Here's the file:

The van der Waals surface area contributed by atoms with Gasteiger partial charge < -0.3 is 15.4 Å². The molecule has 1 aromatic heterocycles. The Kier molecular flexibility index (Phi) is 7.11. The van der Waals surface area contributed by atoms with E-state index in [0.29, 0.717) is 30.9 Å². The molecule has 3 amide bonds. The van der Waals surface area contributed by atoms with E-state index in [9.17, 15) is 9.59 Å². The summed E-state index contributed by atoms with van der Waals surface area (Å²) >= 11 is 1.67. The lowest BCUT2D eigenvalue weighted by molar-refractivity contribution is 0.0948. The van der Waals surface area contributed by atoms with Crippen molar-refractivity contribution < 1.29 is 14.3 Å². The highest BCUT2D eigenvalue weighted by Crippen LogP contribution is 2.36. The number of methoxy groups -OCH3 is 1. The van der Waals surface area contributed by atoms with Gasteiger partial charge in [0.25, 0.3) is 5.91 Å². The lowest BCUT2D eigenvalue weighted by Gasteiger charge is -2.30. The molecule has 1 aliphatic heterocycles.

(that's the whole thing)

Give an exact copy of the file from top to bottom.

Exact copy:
The van der Waals surface area contributed by atoms with Gasteiger partial charge < -0.3 is 15.4 Å². The molecule has 1 aromatic heterocycles. The Kier molecular flexibility index (Phi) is 7.11. The van der Waals surface area contributed by atoms with E-state index in [0.29, 0.717) is 30.9 Å². The molecule has 3 amide bonds. The van der Waals surface area contributed by atoms with E-state index in [9.17, 15) is 9.59 Å². The summed E-state index contributed by atoms with van der Waals surface area (Å²) >= 11 is 1.67. The lowest BCUT2D eigenvalue weighted by molar-refractivity contribution is 0.0948. The van der Waals surface area contributed by atoms with Crippen molar-refractivity contribution < 1.29 is 14.3 Å². The highest BCUT2D eigenvalue weighted by Crippen LogP contribution is 2.36. The number of methoxy groups -OCH3 is 1. The van der Waals surface area contributed by atoms with Gasteiger partial charge in [0.25, 0.3) is 5.91 Å². The lowest BCUT2D eigenvalue weighted by Gasteiger charge is -2.30. The molecule has 1 aliphatic heterocycles.